Having experienced a heavy landing on August 24, the Airlander is being repaired and is on schedule to fly again in the early part of 2017. The damage was confined to the external structure of the cockpit, and a new structure is being built. Extensive testing of all aspects of the Airlander will continue throughout this period.
Over the past two months the team at Hybrid Air Vehicles has conducted a rigorous investigation into events that led to the heavy landing. These events are now well understood. Flight test by its nature encompasses risk and while the company, like all aircraft developers, runs robust processes to mitigate these risks, events such as this do occur.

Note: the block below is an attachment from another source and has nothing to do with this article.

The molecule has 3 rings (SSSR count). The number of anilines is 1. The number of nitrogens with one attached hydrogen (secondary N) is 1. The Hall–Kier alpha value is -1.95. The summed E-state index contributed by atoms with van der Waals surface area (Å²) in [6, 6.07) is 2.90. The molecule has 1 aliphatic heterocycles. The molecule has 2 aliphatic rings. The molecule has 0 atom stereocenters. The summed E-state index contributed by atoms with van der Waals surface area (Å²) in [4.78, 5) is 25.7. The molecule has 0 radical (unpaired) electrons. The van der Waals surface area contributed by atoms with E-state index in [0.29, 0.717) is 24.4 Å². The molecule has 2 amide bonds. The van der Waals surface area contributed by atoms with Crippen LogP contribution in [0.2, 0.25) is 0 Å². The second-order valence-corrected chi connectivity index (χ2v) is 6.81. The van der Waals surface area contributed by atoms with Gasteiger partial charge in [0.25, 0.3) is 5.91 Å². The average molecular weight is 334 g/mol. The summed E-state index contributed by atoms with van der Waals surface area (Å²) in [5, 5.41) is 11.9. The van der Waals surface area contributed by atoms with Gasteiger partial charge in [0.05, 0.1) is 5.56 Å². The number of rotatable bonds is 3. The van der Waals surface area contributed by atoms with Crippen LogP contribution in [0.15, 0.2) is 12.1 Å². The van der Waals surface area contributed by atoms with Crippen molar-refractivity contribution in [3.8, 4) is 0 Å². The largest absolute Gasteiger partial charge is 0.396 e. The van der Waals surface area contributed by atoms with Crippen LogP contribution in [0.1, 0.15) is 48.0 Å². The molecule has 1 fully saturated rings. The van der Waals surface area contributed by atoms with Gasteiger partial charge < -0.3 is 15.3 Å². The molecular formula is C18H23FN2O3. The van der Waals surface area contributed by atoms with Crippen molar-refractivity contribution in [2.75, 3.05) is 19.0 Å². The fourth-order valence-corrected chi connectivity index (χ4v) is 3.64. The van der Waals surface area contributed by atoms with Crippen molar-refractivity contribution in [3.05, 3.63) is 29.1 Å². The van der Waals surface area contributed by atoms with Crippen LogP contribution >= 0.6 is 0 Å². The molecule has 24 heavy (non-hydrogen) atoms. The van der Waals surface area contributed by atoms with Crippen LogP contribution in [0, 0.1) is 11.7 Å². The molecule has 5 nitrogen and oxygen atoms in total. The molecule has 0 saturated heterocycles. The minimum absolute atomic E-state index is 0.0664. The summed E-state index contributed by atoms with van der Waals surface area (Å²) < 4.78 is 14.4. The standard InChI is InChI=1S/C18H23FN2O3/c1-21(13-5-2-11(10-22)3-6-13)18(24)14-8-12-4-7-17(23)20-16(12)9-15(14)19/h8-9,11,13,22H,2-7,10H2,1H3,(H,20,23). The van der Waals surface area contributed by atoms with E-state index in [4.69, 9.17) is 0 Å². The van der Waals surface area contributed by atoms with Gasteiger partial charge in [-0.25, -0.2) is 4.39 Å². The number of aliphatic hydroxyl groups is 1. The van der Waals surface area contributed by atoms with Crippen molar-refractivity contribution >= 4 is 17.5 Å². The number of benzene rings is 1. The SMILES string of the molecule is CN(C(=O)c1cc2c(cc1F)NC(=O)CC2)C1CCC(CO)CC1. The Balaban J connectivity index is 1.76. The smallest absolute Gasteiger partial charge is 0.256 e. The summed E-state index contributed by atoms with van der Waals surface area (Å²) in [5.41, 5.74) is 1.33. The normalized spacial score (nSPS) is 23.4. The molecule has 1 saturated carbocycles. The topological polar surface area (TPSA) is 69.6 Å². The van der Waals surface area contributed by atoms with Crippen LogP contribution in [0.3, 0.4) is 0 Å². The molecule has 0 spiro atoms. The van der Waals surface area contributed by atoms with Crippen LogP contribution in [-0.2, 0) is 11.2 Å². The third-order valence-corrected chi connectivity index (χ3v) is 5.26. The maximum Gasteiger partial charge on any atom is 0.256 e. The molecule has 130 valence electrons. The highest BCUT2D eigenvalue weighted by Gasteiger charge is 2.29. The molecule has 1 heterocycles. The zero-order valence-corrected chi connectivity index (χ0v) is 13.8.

Despite the hard landing at the end of flight two, the company is very encouraged by the capability of the aircraft demonstrated in its initial flight tests, and by the performance of all aircraft systems throughout all flight operations to date.
Airlander itself flew well, and this has been recognized by customers. The pilots were unhurt.
The first two flights of Airlander 10 demonstrated the capabilities and efficiencies of Airlander 10. The Airlander 10 can stay airborne for five days and carry up to 10 tonnes, without the need of runways.
November 2, 2016